January 17, 1972: Four men and two women were indicted for a sex trafficking scheme in Monona under the name of Kathi’s Sauna. Allegedly, at least 20 teenage girls were kidnapped, tortured and forced into prostitution. One of the men, Richard G. “Tex” Simpson, was accused of tying a girl to a bed, beating her for four hours and burning her with a soldering iron at a house on Lake Kegonsa in Pleasant Springs. Also arrested were Kathleen Ghinter, Chico Artez, Marvin Smith, Ruth Reebe and Alfred Jackson. At the time of arrest, Artez was in Milwaukee where he was planning to open Kathi’s II. Ghinter and Smith were arrested in Minneapolis, allegedly the city where they acquired many of their girls. Ghinter was originally from Little Falls, Minnesota.

January 21, 1972: Judge Richard W. Bardwell was appointed to oversee the “white slave” trials.

By the end of January, Ruth Reebe was already trying to get the sauna reopened. Ronald Bredeson, who owned the property, was fighting her on this, but she claimed to have a lease agreement.

February 24, 1972: Kathleen Ghinter pleaded not guilty to charges of kidnapping, soliciting and battery in Dane County court. She also pleaded not guilty to seven counts in federal court. Her bond was set at $5,000, but Ghinter said she had no interest in leaving the county jail. This same day, Alfred Jackson pleaded guilty to sexual intercourse with a minor. The girl in question was 17, just shy of her 18th birthday. Judge Bardwell gave Jackson three years of probation. Marvin Smith pleaded not guilty to the six charges he faced. Attorney John Fritschler was able to get Chico Artez’s trial delayed by filing a motion asking to see if the grand jury evidence was sufficient to hand down the indictment it did.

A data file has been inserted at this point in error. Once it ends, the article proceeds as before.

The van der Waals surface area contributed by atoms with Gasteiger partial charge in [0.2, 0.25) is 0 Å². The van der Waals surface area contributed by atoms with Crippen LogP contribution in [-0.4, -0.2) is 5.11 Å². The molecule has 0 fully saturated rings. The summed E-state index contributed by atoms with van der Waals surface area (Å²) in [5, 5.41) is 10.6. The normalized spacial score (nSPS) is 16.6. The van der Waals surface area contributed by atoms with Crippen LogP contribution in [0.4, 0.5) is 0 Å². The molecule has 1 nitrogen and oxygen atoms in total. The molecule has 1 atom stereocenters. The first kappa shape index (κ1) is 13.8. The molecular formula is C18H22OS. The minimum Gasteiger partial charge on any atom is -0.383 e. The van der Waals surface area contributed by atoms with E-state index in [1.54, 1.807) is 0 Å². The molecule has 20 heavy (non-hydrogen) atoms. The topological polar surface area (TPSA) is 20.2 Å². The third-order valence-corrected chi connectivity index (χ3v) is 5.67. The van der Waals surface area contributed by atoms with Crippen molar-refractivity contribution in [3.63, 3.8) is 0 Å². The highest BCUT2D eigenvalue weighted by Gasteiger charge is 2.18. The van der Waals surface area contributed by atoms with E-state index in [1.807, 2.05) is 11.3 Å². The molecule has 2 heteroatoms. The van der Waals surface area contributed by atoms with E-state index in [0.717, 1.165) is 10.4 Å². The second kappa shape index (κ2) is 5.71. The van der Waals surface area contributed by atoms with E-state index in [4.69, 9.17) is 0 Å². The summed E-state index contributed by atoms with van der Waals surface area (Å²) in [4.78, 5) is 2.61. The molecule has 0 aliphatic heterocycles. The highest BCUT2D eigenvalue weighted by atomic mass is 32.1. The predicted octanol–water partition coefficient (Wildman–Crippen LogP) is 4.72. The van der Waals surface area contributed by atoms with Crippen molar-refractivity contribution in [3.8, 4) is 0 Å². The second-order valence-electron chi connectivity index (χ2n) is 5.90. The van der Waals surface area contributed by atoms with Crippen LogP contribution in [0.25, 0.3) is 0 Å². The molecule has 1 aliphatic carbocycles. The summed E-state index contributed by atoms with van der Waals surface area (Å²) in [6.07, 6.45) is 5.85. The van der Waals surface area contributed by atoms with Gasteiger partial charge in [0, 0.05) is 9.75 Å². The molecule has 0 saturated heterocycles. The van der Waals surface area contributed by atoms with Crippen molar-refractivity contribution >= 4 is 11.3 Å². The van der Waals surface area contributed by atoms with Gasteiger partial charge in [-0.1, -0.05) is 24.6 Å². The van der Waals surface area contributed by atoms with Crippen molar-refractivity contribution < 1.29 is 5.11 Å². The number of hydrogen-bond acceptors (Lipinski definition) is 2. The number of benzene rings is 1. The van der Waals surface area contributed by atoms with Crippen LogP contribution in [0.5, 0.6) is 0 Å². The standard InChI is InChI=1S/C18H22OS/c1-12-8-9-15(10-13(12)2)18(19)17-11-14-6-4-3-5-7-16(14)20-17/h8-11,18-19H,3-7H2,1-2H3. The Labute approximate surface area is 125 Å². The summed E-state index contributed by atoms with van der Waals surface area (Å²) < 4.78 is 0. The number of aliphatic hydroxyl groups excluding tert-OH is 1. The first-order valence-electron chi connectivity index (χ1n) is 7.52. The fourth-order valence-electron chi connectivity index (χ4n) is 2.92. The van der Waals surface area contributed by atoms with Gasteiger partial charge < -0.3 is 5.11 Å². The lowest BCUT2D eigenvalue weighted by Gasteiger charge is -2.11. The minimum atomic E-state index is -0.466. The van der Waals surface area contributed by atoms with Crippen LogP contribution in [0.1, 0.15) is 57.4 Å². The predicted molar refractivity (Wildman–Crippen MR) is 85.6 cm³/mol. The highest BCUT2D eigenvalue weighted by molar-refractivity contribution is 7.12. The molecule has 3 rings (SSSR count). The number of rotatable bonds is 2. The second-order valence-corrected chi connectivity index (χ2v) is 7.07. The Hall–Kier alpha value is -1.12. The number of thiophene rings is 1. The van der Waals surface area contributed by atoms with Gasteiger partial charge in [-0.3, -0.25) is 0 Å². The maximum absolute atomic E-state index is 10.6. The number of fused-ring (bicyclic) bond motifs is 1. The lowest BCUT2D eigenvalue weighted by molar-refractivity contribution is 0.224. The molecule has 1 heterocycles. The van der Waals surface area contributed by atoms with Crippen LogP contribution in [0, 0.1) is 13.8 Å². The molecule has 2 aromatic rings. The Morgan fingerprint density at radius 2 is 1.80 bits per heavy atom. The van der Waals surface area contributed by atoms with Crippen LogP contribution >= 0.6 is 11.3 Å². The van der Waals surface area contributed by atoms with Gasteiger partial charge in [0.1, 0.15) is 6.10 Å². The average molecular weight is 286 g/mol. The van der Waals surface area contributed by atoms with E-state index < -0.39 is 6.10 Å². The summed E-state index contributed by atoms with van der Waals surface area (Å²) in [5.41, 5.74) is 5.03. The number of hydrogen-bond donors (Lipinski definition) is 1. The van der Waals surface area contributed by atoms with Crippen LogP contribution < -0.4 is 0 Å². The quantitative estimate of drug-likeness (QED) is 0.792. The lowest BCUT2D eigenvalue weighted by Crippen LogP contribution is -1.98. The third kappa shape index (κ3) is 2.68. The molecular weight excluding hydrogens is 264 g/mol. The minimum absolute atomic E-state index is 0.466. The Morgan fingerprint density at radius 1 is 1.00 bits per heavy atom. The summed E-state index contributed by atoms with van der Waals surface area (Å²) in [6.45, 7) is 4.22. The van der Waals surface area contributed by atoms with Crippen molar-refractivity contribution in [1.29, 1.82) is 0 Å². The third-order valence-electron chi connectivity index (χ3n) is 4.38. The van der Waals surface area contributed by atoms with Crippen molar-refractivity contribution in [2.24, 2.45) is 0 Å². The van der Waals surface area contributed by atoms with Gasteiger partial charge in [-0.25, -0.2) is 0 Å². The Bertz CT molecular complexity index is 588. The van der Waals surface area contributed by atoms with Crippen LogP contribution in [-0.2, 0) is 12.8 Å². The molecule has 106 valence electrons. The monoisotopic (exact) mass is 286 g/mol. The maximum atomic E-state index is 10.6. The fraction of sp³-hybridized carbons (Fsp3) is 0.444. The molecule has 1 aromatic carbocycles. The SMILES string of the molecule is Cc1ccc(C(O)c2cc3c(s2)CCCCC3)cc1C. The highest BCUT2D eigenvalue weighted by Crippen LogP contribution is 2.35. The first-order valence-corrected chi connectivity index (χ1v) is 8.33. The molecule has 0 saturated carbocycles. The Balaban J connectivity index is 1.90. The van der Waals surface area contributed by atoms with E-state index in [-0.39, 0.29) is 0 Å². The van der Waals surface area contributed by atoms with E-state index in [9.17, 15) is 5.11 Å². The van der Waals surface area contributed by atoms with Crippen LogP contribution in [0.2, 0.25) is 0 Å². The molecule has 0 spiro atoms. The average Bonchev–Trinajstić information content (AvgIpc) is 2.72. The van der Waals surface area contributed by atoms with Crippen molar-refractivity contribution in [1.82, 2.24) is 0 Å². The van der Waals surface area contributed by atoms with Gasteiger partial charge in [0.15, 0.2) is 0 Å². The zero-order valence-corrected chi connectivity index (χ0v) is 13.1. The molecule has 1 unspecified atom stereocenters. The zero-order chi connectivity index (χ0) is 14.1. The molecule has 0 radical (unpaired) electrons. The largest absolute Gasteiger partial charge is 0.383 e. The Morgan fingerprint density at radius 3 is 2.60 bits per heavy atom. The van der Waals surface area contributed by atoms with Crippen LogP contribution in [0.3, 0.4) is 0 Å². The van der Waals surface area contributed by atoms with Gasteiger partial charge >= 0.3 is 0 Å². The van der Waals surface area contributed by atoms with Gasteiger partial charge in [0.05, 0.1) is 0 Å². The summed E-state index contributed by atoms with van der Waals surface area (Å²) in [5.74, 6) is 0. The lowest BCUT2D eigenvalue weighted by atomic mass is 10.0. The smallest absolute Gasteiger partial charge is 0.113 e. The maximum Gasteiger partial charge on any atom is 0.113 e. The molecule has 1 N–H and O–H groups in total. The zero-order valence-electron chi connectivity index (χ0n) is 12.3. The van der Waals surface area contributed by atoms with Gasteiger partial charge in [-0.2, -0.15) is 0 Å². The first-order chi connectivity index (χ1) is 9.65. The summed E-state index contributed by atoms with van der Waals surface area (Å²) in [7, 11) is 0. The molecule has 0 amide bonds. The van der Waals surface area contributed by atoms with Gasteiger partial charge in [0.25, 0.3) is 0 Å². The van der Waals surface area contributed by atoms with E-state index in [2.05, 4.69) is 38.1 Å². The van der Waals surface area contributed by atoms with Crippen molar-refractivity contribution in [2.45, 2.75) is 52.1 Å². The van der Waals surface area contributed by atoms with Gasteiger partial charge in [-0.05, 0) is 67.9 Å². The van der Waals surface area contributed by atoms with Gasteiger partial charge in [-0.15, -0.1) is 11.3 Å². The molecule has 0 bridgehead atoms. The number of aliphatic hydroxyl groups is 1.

March 21, 1972: After spending time in jail, Chico Artez was able to raise the $20,000 needed to post bond.

March 23, 1972: Free on bond, Artez assaults his co-defendant Ruth Reebe and is re-arrested. The exact nature of the battery is not mentioned in the newspaper, but it was bad enough to get Reebe’s case postponed.

April 7, 1972: Kathleen Ghinter agrees to plead guilty to two counts in state court (battery and prostitution) and two counts in federal court (both white slavery) if the other charges are dropped. She was also put in protective custody with the expectation that she would be a state witness. Addressing Judge Bardwell, Ghinter said the battery was a situation of “either me or her… I pulled her hair and slapped her. I did not hit her with my fist.” Ghinter was released from jail following the court appearance for the first time since her arrest.

Also April 7: Alice Biwer was indicted on four counts of pandering over a 10-month period. Along with referring men to Kathleen Ghinter and Ruth Reebe, she was named as a “pimp” for Vennie Rainey. Roman J. Enders, owner of the Brass Monkey (1617 North Stoughton), was charged with three counts of pandering.

April 8, 1972: Lavern Hahn was arrested on charges of soliciting and illegal gambling. When arrested, police searched his car and found additional evidence of gambling. Within a year or two, Hahn would become a major player in the Cerro-Garrott massage parlor business, featured in another article.

April 13, 1972: Previously facing felony counts of prostitution, Reebe agrees to plead guilty to a lesser charge of pandering. She was put on two years of probation by Judge W. L. Jackman and encouraged to “go home” to Minnesota.